If you have a wider gate model, sometimes severe weather can knock gate posts loose, causing them to move and electronic locks to jam. If this happens, you’ll need to install sturdier gate posts or implement an alternative locking system.

9. The gate isn’t sliding smoothly.

If you have a sliding gate, you may notice it having some difficulties moving along the tracks. When this happens, check for obstructions like leaves, twigs, or stones and use a broom to clear the area. If the gate is still screeching along the tracks, check the wheels and track itself for any physical damage.

10. The keypad is malfunctioning.

Similar to the remote, you may encounter times when your keypad isn’t working. If this is a consistent issue, you may need to reset your codes. Refer to your owner’s manual and see if you can troubleshoot. If it still isn’t working after you’ve reset the code, there may be wiring issues or electrical malfunctions preventing it from working. When this happens, you’ll need to call an expert.

11. The light sensors aren’t responding.

Sensors play a crucial role in automatic gates. If you notice the gate isn’t responding like normal, try cleaning off the sensors. Often you’ll find they’ll come coated with dirt and dust which prevents them from detecting light. Also, check to see if they’re facing the correct direction.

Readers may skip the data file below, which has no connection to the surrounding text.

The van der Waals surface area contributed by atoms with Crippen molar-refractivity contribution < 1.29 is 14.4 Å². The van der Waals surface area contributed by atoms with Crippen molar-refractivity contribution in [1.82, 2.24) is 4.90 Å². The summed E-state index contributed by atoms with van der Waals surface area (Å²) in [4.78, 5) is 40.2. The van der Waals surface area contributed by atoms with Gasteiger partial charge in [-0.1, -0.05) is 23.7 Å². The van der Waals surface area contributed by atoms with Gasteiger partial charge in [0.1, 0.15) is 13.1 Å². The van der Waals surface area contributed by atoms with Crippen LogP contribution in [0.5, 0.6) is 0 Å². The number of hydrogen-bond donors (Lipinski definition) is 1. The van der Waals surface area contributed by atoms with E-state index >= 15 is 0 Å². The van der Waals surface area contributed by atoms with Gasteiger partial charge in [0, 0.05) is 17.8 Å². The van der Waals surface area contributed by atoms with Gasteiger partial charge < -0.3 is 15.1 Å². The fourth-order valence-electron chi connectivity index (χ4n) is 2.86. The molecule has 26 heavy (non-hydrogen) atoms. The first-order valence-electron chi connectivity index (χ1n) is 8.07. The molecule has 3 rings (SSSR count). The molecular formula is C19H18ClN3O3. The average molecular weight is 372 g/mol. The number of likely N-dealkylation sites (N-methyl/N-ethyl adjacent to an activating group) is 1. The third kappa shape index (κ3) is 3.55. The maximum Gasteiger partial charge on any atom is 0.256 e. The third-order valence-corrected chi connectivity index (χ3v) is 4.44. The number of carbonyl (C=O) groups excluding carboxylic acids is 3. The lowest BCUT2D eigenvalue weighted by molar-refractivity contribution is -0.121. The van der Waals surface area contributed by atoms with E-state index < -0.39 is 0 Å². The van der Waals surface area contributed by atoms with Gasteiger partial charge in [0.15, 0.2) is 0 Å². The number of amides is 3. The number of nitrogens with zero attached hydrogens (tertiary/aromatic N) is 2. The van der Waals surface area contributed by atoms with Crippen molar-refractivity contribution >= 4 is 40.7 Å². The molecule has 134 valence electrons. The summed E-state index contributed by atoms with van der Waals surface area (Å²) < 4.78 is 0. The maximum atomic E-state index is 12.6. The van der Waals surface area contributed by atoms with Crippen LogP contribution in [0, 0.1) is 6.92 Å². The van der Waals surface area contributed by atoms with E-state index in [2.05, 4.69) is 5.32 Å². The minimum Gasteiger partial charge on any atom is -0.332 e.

12. The gate’s functions are disabled.

During autumn, your gate can play home to a variety of insects and vermin. Most often, we’ll see mice and gophers that have chewed wires in gate operators. Or, we’ll see insects like hornets and spiders establish their nests around sensors and control boxes.

For automated gates especially, we recommend destroying nests as you see them and frequently cleaning these areas of your gate.

Have You Come Across a Problem We Haven’t Mentioned?

As a family-owned gate company in Oklahoma, we’ve seen just about everything you can think of. From small malfunctions to complex breaks, we have the knowledge and tools needed to get your gate back in working order. 

For more information about our services or help troubleshooting, reach out to our team at (405) 579-3667.